Wickliffe residents submit petition to recall mayor John Barbish

Barbish calls group "vocal minority"
Posted at 5:01 PM, Oct 05, 2020
and last updated 2020-10-05 18:46:19-04

WICKLIFFE, Ohio — The mayor of Wickliffe is defending his track record as folks there push for his removal from office.

More than 800 people have signed a petition requesting a special election to recall John Barbish.

"You can take two years and go around and get 900 signatures, that doesn't mean I'm going to quit,” said Barbish.

Barbish said he isn’t surprised there’s a vocal minority pushing for him to be ousted.

"Being a young mayor and being very aggressive, I made a lot of changes," said Barbish.

Among them: closing a city pool for one year and ending leaf pick-up.

"Those two issues combined really just outraged a lot of folks," said Barbish.

Prior to that, Barbish had already found himself in the spotlight for ordering the police chief to stop issuing citations and confiscating small amounts of marijuana for personal use.

"It's 2020, it's not 1920 anymore. We've got to start being a little bit more open-minded. You deal with 12,000 people, not everyone is going to like you," said Barbish.

Barbish said it was legally within his rights to change the city's stance.

"They make it seem like I'm telling the police chief every day don't enforce this, don't enforce that, disregard all these laws," said Barbish.

Police Chief Randy Ice said that's not the case and initially he was upset with the change on marijuana. He said there's been no noticeable impact since the mayor's directive.

"I can tell you it had absolutely no effect on the police department's ability to use the odor of marijuana to search a car or a person," said Ice.

It was the marijuana issue that Wickliffe resident Dan Cable said motivated him to mobilize an effort to recall Barbish.

“We've been doing this for close to nine months. He's an autocrat, he makes really poor decisions and he wastes money," said Cable.

Cable has helped collect 881 signatures to secure a special election so residents can vote Barbish out of office.

"In theory, we could have the election December 8 and that would be a nice Christmas gift for the City of Wickliffe,” said Cable.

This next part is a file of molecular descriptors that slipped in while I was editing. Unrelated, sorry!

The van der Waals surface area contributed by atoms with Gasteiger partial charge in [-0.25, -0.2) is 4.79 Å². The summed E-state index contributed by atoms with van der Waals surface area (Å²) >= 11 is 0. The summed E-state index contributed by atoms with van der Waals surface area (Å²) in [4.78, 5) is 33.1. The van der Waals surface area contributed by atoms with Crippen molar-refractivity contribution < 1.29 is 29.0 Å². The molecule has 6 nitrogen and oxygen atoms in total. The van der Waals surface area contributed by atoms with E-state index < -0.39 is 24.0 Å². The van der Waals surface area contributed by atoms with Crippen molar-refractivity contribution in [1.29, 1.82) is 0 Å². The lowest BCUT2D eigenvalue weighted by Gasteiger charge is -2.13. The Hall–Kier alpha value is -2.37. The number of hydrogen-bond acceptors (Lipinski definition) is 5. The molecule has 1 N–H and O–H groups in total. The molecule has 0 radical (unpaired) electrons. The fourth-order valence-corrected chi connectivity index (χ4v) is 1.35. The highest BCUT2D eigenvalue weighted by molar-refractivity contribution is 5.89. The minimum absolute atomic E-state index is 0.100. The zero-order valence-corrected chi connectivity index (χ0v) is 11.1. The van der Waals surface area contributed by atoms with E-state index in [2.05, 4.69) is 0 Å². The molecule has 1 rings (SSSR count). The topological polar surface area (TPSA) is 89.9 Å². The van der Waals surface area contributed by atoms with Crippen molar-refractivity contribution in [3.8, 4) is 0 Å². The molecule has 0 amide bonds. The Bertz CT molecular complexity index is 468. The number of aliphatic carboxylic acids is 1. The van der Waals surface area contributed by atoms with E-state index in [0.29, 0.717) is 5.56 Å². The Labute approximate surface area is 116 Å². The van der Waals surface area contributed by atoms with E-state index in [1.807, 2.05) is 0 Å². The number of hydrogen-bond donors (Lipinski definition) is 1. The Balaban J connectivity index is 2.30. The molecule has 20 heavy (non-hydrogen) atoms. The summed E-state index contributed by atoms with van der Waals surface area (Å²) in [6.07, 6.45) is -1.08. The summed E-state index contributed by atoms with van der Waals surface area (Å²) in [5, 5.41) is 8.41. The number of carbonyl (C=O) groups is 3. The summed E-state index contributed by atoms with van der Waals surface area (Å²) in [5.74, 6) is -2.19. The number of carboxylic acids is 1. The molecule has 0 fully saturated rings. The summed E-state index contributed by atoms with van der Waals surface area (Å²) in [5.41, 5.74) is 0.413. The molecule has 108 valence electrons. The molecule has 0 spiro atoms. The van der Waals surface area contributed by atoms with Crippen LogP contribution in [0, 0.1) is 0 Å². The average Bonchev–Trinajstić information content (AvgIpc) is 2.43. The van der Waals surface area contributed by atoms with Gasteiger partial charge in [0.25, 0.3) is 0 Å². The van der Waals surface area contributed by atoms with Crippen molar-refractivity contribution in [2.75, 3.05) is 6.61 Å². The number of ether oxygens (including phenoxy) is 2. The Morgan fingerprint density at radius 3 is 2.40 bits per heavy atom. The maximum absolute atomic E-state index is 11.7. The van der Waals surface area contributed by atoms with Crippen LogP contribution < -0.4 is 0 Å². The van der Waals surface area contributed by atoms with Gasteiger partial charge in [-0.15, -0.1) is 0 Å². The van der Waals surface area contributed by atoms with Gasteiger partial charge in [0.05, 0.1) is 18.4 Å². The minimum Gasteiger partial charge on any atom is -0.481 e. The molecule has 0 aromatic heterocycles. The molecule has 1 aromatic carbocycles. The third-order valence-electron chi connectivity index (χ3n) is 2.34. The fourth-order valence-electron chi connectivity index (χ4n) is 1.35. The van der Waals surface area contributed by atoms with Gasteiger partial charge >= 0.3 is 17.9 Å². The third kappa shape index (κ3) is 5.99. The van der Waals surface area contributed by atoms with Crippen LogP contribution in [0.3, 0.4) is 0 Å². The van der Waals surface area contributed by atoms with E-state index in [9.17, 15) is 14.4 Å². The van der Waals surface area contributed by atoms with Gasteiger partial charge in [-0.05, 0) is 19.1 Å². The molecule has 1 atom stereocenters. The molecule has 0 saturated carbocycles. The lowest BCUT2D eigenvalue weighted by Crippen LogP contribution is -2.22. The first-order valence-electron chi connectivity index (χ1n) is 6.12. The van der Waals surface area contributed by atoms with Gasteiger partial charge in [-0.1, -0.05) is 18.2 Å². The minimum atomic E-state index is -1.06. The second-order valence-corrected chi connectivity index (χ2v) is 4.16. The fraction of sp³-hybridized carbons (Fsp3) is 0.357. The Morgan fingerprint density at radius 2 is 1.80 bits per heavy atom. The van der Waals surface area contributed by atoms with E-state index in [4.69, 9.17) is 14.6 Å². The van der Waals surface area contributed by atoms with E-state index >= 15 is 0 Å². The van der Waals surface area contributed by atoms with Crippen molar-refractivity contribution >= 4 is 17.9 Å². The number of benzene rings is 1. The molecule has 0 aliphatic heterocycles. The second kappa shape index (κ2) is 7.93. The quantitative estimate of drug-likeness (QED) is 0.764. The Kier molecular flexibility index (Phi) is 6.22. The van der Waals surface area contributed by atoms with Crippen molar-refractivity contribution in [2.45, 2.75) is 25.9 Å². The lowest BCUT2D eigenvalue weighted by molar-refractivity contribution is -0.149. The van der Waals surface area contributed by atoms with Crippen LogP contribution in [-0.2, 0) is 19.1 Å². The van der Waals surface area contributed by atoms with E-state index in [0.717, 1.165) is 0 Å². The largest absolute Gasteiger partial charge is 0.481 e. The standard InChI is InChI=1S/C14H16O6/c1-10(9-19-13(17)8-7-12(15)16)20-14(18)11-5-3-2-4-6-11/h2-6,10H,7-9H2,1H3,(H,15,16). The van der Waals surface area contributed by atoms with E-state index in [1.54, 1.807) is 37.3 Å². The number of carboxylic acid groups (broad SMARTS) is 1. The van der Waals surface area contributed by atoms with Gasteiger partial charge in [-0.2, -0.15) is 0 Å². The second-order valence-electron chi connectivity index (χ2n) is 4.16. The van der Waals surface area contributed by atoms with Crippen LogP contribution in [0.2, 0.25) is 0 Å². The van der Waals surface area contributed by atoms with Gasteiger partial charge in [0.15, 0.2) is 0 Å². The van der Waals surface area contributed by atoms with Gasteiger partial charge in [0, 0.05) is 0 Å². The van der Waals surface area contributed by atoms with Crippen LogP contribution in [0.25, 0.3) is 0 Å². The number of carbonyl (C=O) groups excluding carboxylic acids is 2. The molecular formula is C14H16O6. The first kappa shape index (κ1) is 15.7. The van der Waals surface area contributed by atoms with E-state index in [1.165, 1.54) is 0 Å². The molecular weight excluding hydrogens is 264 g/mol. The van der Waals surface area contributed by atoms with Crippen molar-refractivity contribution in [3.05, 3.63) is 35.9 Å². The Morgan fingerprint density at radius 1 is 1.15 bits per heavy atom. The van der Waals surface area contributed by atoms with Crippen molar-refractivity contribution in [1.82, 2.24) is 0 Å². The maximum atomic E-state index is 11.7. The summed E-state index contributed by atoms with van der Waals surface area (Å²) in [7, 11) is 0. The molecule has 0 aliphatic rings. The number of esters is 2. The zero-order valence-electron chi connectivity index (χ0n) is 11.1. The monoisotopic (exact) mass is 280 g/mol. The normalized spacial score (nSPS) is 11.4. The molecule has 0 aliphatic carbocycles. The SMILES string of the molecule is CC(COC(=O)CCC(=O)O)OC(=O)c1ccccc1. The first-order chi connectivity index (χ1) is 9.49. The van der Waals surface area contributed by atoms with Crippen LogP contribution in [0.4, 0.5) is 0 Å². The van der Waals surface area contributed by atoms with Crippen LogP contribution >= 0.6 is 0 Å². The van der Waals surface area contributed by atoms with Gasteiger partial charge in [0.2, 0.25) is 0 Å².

It's not just cable who told News 5 that the will of the people in Wickliffe is being ignored.

"Their opinions and their concerns aren't being understood or respected," said Ed Levon.

Levon is Wickliffe city council president.

"I'm concerned it puts a little black eye on the city," said Levon.

Levon described city council's relationship with Barbish as "strained."

"I think this reaffirms you have to listen to your constituents," said Levon.

Despite giving him the money to maintain services residents rely on, Levon said the mayor moved forward with plans to shutter the pool and scrap leaf pick-up despite council objecting.

"It's not often you see a mayor receive money and not using it,” said Levon.

Barbish said he’s the one who makes the final call – not council.

"They can have their opinions on day-to-day operations, but again per the charter, that's up to my sole discretion," said Barbish.

If the recall election attempt is unsuccessful, Barbish said he has no plans to step down.

"I want us to all work together. At this point, I probably will run again because I want to see these projects through. I haven't done anything illegal, I'm not embezzling money. Recalling an elected official should be reserved for actions such as that," said Barbish.

On Monday afternoon, Barbish told News 5 that there are mistakes on several pages of the petition which would invalidate those entire pages of signatures.

Meantime, he did just revise his stance on leaf pick-up in the City of Wickliffe.

Crews will offer the service on specific dates with three sweeps around the city.